Written by Andy Balaskovitz, Environmental Science and Policy Program
When materials like phosphorus and pesticides are used in agriculture, they often end up in the soil. What happens then – how do they work their way through soils? And what action can be taken if the contaminants migrate farther down to groundwater?
Ask new MSU professor Wei Zhang (ESPP and Crop and Soil Sciences), and you will gain insight into a complicated and — as yet — little understood process.
Zhang works at the microscopic scale in his laboratory in order to understand dynamics at a watershed scale. He focuses on the movement of man-made materials like agricultural chemicals and engineered nanoparticles, and also microbial pathogens. A better understanding of these interactions, Zhang says, could lead to advances in sustainable agriculture methods.
"It's important if they get released into the environment," Zhang said of contaminants. "If these particles get deeper, they might reach the groundwater."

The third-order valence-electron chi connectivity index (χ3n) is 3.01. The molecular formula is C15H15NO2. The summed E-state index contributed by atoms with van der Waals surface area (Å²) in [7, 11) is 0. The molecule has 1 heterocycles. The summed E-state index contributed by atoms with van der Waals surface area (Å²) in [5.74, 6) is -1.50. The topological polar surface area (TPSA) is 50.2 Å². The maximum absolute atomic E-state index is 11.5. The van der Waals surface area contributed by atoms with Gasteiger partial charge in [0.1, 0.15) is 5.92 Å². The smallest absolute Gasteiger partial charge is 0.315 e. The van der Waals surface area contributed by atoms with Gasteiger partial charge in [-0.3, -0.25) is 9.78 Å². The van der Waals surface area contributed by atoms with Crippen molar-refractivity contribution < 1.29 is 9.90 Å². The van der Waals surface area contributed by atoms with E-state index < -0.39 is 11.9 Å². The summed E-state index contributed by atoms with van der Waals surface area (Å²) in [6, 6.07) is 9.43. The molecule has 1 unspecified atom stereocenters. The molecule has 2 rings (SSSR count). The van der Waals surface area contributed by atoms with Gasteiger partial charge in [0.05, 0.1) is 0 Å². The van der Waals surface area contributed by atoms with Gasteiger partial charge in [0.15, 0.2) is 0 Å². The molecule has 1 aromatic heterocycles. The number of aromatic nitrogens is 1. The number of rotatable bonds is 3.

And his research goes beyond just studying the movement of particles: He's also looking at new methods to remediate contaminated soil and water. One approach is known as "colloid-based remediation," or cleaning up contaminants with benign nanoparticles or microorganisms.
Engineered nanoparticles, Zhang notes, can be contaminants or used for remediation. "Some can do a lot of good things," says Zhang. "Some are used in the degradation of soil and water contaminants."
So: Zhang is identifying the particle transport process and ways to clean up the soil and water. Is that it? No, Zhang says. Next comes working across disciplines to consider the economic and social implications of his work.
"There are a lot of collaboration opportunities across campus," he said. "I think the social and economic issues are very important. We can come up with strategies and methodologies that will remediate contamination, but if it economically doesn't make sense, no one would do it. Environmental problems are largely economic and social. Without including them, the science is incomplete."
Zhang arrived at MSU in January after a one-and-a-half-year stint in Athens, Georgia as a National Research Council research associate. He obtained his master's degree and Ph.D. from Oklahoma State University and Cornell University, respectively. He obtained his bachelor's of science in environmental chemistry from Nanjing University in China.